As adults, we experience a wide variety of emotions and children are no different.  Which can sometimes, when they display more “extreme” emotions, be a bit of a shock.

We’ve all heard about the “Terrible Twos” you might even be familiar with the fairly recently coined “Threenager”. We expect to deal with tantrums in younger children, they aren’t much fun and can be very trying to work through, but because they are expected, that eases some of the pressure.  Knowing how to deal with outbursts of anger in older children can be harder.  The techniques used with a two or three year old may no longer be appropriate.  Because the child is older it’s easy to feel that they “should not” be acting this way.  However, it can take a great deal of maturity to handle extremes in emotion.  As an adult you can (usually!) reason with yourself and deal with your anger in an appropriate manner but this takes time to learn.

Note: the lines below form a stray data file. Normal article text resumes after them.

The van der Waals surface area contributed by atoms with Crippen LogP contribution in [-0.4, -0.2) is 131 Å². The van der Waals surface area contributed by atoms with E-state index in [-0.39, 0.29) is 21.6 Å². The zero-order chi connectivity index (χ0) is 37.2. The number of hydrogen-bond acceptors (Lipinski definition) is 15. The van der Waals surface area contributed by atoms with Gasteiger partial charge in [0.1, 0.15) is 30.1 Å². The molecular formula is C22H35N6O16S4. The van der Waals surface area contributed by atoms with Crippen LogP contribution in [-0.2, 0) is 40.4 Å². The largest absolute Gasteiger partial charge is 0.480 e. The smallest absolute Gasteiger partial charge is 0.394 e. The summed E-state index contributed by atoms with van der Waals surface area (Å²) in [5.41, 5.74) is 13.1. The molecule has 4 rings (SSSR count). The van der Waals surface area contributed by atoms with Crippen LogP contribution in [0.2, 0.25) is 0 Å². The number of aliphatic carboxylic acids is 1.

Over the the next five weeks we will share five tips for helping prevent and manage angry outbursts in children.

Tip One

Let calmness lead the way!

As is often the way in parenting, it works wonders when you lead by example.  Children are always watching us and will inevitably model our behavior.  Explosive and even violent outbursts are learnt but so too is calmness.  So whenever you feel anger rising up, try to remain calm.  Being self aware will help; take a step back from the situation that is causing your anger, take a few calming breaths.  It’s OK to be angry but it isn’t a great idea to shout, scream and throw things around, however much you want to.  Vocalise your anger so your child can see that you experience these emotions.  For example, say you were driving to your child’s dance class, traffic was extremely heavy and you knew you would be late.  Instead of screaming out in frustration, pause, breath and say “I’m feeling so angry! I made sure we set off in good time and now we’re going to be late!”. Once your anger has been expressed calmly (and hopefully the urge to shout and throw something has started to diminish) you can then think of a solution.  In a situation like this you might find somewhere to pull over, telephone the to the dance teacher to let them know you will be late and say to your child “Let’s put on some music to cheer us up, you choose!”.  Your child will have observed your reaction closely and hopefully they will remember this when they next experience anger.

Part two follows next week.